'Millennium bomber' re-sentenced to 22 years

[JURIST] A federal judge on Wednesday re-issued a 22-year prison sentence for so-called "millennium bomber" Ahmed Ressam [PBS profile]. Judge John Coughenour of the US District Court for the Western District of Washington [official website] first sentenced Ressam to 22 years [JURIST report] in 2005 for plotting to blow up Los Angeles International Airport on New Year's Eve 1999 [CBC timeline]. The US Court of Appeals for the Ninth Circuit [official website] overturned Ressam's conviction [JURIST report] in 2007, ordering him to be re-sentenced. Prosecutors objected to the re-issued 22 year sentence, calling for 45 years [AFP report] because when Ressam was originally sentenced in 2005 he was providing the government with information about other terrorism suspects and he has since refused to cooperate.

In May, the US Supreme Court voted 8-1 to uphold the Ressam's conviction in United States v. Ressam [LII backgrounder; JURIST report]. The Court reversed the judgment [opinion, PDF] of the Ninth Circuit, and ruled that Ressam could be convicted and sentenced under a law [18 U.S.C. § 844 text] punishing the carrying of explosives while committing a felony even if the explosives were not related to the felony offense. Justice John Paul Stevens delivered the opinion of the Court [text]. Clarence Thomas, joined by Antonin Scalia, concurred in part and concurred in the judgment, and Stephen Breyer wrote a dissent [texts].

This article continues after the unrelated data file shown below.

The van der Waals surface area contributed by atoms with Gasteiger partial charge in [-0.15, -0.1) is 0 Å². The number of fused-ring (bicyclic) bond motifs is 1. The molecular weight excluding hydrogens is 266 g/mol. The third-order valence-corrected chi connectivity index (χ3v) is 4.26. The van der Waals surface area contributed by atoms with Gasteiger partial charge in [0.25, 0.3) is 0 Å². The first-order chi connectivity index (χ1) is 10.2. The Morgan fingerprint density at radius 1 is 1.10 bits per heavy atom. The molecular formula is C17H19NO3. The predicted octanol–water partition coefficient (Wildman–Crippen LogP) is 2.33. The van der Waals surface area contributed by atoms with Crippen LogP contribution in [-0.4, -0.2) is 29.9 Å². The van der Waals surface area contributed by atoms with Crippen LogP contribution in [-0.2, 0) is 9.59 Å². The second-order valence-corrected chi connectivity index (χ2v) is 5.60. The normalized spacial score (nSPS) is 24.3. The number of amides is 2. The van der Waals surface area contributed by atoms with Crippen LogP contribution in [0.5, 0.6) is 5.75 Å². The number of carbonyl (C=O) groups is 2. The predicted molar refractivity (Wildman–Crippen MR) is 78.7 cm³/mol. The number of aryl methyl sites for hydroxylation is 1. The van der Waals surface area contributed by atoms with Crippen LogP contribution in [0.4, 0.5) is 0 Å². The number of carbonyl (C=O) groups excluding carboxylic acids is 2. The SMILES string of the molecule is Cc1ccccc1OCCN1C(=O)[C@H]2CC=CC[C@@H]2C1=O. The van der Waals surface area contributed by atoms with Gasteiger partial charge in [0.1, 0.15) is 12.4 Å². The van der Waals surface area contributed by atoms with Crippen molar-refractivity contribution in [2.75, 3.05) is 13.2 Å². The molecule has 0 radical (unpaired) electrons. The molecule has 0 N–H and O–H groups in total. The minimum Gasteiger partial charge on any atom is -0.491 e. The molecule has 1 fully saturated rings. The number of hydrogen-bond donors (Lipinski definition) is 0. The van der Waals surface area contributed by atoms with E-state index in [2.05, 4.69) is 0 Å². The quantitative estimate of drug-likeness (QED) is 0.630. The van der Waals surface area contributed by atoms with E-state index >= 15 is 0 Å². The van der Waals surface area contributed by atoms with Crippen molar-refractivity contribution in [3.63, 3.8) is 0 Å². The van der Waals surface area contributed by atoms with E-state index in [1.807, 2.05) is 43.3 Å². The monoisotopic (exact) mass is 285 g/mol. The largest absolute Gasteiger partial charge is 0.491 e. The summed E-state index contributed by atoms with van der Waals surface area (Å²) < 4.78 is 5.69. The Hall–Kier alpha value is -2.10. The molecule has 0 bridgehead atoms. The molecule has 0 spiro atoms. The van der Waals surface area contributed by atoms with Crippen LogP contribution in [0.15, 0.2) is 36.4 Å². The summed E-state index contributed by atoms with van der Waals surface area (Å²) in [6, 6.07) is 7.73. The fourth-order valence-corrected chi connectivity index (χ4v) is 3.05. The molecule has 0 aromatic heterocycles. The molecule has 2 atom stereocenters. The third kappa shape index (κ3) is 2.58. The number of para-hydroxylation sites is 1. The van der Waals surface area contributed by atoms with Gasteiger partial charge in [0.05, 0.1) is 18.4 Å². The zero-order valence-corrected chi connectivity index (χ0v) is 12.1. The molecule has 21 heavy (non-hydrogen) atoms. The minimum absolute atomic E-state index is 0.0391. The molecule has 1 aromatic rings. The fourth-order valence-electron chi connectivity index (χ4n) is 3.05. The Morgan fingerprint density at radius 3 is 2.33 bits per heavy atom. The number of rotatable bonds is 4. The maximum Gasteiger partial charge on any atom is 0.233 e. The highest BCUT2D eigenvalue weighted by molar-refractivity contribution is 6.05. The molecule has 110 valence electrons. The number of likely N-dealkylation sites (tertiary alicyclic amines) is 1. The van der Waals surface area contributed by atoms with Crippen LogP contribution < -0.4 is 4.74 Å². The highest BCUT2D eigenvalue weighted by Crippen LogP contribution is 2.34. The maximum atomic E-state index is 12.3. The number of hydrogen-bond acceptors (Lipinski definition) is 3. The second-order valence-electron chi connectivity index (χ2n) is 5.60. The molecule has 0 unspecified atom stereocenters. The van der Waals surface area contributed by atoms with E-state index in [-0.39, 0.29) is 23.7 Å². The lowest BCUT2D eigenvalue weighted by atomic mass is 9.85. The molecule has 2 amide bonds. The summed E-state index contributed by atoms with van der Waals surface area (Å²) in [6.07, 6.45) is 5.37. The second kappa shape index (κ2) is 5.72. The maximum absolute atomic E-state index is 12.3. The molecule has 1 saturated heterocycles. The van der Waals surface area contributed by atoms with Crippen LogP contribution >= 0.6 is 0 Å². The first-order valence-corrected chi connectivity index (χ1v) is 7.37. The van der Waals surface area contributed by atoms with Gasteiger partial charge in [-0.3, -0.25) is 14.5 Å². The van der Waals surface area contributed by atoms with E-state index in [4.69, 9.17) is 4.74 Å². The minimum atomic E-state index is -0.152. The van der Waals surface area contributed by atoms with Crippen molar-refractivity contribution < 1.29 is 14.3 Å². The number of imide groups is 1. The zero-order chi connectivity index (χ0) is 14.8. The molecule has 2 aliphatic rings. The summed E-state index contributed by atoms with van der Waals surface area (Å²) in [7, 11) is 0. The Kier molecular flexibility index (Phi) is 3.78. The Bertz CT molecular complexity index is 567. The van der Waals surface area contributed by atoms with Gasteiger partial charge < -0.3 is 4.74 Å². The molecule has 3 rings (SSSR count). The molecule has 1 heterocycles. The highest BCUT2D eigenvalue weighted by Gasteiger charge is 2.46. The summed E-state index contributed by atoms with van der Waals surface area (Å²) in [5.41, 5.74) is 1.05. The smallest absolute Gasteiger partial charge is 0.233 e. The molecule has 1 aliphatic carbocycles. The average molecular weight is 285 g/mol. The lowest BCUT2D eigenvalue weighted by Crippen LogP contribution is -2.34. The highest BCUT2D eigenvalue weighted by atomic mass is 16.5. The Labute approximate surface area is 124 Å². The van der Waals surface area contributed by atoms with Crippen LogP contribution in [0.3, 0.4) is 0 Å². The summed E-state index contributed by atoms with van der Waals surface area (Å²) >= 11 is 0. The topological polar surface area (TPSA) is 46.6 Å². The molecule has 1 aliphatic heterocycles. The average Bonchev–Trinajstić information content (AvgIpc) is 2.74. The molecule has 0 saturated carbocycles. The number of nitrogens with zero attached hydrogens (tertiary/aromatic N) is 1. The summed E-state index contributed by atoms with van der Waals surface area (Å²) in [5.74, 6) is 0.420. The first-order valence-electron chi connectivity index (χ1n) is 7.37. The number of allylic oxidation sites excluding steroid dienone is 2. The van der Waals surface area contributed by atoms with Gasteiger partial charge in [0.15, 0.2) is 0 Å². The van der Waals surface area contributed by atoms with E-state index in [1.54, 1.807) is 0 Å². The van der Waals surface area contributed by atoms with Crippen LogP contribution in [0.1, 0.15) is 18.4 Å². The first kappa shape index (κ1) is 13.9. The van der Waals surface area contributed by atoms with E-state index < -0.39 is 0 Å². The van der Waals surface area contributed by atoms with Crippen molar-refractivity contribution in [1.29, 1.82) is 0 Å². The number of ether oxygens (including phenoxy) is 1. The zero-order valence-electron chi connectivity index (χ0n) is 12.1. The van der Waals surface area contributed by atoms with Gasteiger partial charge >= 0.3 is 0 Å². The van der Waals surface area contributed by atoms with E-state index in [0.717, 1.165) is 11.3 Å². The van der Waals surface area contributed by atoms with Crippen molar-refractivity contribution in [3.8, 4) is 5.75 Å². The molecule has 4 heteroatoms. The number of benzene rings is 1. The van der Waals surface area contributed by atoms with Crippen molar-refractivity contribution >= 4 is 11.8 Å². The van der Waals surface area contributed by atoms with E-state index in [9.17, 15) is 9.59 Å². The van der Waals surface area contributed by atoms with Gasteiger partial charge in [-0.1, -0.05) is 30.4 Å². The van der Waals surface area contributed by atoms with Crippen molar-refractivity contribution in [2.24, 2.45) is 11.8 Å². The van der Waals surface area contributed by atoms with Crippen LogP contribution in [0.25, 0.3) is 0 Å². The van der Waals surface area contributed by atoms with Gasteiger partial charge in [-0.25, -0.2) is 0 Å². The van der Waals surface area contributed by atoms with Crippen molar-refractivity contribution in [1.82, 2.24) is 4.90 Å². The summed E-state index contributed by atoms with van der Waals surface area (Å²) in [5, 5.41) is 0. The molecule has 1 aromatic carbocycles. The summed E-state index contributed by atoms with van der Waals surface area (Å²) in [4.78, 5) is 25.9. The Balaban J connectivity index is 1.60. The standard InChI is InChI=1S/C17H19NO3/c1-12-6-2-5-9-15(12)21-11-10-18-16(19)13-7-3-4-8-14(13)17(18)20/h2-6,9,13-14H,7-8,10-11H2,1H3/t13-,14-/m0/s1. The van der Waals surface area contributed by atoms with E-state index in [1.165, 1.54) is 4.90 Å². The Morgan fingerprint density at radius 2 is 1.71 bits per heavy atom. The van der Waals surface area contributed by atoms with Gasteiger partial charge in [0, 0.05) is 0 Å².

About Paper Chase

Paper Chase is JURIST's real-time legal news service, powered by a team of 30 law student reporters and editors led by law professor Bernard Hibbitts at the University of Pittsburgh School of Law. As an educational service, Paper Chase is dedicated to presenting important legal news and materials rapidly, objectively and intelligibly in an accessible format.

© Copyright JURIST Legal News and Research Services, Inc., 2013.